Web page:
Residents race to vacate condemned homes - Fox29 WFLX TV, West Palm Beach, FL-news & weather

Residents race to vacate condemned homes

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The clock is ticking for more than 100 families in Fort Pierce to evacuate their homes after the city condemned their apartments because it’s not safe.

Flood water from Hurricane Irma seeped into 144 units, which code and building officials want residents to vacate.

Now, those residents are scrambling to find a place to stay, pack up for an undisclosed amount of time.

Army Veteran Jerell Nickerson spent Tuesday afternoon packing up everything worth saving. He’s planning on moving altogether.

“I mean, that’s a health hazard. Just look at this. The floors. the scent, the aroma, it’s sickening.”

He could not believe the amount of rain that fell on his community. He also says he did not think it would seep through the foundation of his unit.

“You open the door, you’re swimming.”

No matter how they prepared, they were not prepared for this.

“Yeah, I had it boarded up, bought extra stuff, but water wins,” Nickerson said.

Margarita Rodriguez and her husband have hardly begun packing, not really sure where to start.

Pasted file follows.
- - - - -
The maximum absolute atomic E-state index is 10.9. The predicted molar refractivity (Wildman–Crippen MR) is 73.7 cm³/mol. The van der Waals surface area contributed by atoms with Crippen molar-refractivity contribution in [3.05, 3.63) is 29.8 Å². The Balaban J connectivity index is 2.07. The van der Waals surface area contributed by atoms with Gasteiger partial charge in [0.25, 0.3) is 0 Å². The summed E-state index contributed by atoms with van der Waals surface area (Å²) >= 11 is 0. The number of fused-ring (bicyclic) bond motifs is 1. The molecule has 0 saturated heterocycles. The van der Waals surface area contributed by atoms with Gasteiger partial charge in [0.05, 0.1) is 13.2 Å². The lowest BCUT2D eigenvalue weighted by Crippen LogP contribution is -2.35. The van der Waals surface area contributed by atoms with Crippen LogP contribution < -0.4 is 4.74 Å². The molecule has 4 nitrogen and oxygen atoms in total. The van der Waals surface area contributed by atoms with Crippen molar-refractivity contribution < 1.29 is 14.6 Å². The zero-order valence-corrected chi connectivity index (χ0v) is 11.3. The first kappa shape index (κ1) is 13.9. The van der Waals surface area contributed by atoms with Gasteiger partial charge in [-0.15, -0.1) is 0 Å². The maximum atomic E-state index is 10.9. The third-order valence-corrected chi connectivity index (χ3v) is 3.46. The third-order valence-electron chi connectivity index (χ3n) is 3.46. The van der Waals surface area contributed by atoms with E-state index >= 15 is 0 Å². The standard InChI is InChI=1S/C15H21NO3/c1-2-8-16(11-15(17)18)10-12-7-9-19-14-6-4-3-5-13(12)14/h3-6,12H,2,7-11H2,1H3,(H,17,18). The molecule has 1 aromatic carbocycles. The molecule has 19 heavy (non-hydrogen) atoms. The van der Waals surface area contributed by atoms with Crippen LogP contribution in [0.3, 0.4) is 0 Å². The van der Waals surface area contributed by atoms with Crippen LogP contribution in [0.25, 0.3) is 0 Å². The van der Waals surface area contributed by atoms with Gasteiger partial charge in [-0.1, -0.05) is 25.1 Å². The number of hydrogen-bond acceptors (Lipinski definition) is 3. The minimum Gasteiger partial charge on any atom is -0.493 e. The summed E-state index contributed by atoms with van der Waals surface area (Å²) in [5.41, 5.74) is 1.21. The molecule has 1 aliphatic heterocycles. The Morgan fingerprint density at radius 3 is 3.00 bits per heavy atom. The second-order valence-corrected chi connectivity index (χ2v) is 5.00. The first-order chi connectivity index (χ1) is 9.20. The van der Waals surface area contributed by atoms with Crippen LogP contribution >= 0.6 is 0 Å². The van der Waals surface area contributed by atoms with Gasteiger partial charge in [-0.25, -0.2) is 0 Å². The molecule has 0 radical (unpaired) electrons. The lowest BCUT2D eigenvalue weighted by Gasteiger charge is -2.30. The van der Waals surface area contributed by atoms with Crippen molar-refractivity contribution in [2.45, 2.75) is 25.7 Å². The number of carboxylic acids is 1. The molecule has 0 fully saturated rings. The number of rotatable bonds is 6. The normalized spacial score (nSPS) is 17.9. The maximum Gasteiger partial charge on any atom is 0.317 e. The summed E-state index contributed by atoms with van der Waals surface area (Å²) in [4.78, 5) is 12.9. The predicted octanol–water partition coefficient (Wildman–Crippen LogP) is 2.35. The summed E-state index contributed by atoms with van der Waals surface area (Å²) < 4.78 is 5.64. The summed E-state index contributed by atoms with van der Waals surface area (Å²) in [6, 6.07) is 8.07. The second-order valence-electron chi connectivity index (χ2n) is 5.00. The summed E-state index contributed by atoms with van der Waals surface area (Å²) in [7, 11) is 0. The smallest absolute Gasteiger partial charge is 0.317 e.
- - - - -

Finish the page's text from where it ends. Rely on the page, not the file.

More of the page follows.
Their corner unit had water seeping in around their apartment.

“The more I cried and the more I said please stop raining, the more it came.”

They grabbed buckets to try to collect the water, but it was useless.

“The more water we took the more water came. It was a no ending battle.”

But the battle with Irma’s impact isn’t over for them.

“They come and tell us that we’ve gotta leave in 48 hours, that doesn’t give anybody enough time to take a shower!”  Rodriguez said.

They say some furniture is damaged, their floors are soaked, and they do not know how they will afford new furniture, or being displaced.

Mold remediation specialists say mold from Irma’s flooding could develop within 5 days of the rainfall.

Drying up the homes is going to take time.

“I’ve been through too much, I’ve been to war. But, I mean hey, you’ve just gotta adapt and overcome,” Nickerson said.

A spokesperson for Congressman Brian Mast said Mast is working as quickly as possible to have a declaration of disaster approved for St. Lucie and Martin Counties.

Residents hope they will be able to receive federal funding for repairs and reimbursement for the costs of vacating.

Property managers at Sabal Chase say they’re giving residents their security deposits, a $500 cash advance and prorating September rent to assist.

Police have been helping residents evacuate from Sabal Chase as well as two other neighborhoods dealing with flooding, Bent Creek and Lakes at Savannah.

A shelter is open temporarily for impacted residents.

Scripps Only Content 2017

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